by Ron Fassler
Sierra Boggess, a red haired dynamo of a singing sensation, brought her new cabaret show to Feinstein’s/54 Below last night. Before she sang a note, her ovation was an uncommon one at this nightclub. Filled as it was with so much love and adoration, I wondered if the place hadn’t been packed solely with friends and family. As it turned out, it was a cadre of devoted fans, who have been following Boggess’s rise on the Broadway stage since she created the role of Ariel in the 2008 production of Disney’s The Little Mermaid, and before that, to when she first gave what is now one of her many appearances as Christine during the eternally long-running The Phantom of the Opera. Possessed with a truly remarkable singing voice, robust and strong, and with a gorgeous coloratura that she utilizes with precision and ease, Boggess is a musical theatre performer in total command of her instrument. And as she demonstrated in her show last night, equally adept at holding an audience in the palm of her hand.
Telling us that she crafted this show to offset the anxiety of our current political climate, Boggess’s spirituality was extra-present in order to guide us through a musical journey of songs that mean a great deal to her, and that might lend hope to the crisis of uncertainty in these dangerous and violent times. Concluding her two-night run on Election Night should make for an interesting evening. Who knows? She might broadcast some results as they come in.
The repertoire she chose to sing Sunday (drawn primarily from her autobiography), included personal favorites of uplift and joy and fan favorites (we were treated to no less than three of Andrew Lloyd Webber’s Phantom songs). But it was through her storytelling, which she deftly weaved into the music seamlessly throughout the evening, that gave her singing a glow of specificity that was deeply moving. Revealing letters written between her grandparents while they were physically forced apart during World War II, brought a tenderness to her renditions of Jerome Kern and Otto Harbach’s “Smoke Gets in Your Eyes” and You’ll Never Know,” by Harry Warren and Mack Garden, that were hauntingly beautiful.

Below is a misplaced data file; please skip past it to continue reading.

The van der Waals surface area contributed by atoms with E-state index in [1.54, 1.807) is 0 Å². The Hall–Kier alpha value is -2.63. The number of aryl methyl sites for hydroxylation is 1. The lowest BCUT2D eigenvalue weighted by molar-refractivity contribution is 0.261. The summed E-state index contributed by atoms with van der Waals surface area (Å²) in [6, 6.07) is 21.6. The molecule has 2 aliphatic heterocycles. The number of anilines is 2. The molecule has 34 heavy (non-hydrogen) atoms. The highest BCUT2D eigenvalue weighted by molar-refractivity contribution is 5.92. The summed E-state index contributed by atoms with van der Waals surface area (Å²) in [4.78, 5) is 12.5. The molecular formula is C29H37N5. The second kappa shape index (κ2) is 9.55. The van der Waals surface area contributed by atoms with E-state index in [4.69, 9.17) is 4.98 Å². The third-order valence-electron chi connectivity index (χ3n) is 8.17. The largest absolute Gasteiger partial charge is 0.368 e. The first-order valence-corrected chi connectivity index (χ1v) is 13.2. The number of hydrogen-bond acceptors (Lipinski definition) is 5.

At the opposite end of the emotional spectrum, the stories she told about Lord Webber inviting her to his “castle home,” as she called it, to perform there for the Queen’s Diamond Jubilee, were hilarious. Just like that–one phone call–and she was having supper with the Queen (and yes, singing for it). Superbly threading the story, while singing verses of Cy Coleman and Dorothy Fields’s “If My Friends Could See Me Now,” was in her inspired telling, a theatrical tour de force. The audience ate it up like a delicious bowl of ice cream.
Boggess shared the stage with her superb musical director and pianist Brian Hertz, whose accompaniment on “Part of Your World” was as exquisite as Boggess’s singing. And on cello, was Summer Boggess, who is not only gainfully employed at the moment in the orchestra for Mean Girls at the August Wilson Theatre, but is already the veteran of seven other Broadway musicals. The sound created while the sisters shared a simple and pitch-perfect arrangement of “You’ll Never Know,” was simply lovely.
Sierra Boggess at Feinstein’s/54 Below
254 West 54 Street (Cellar) New York City
November 4 and November 6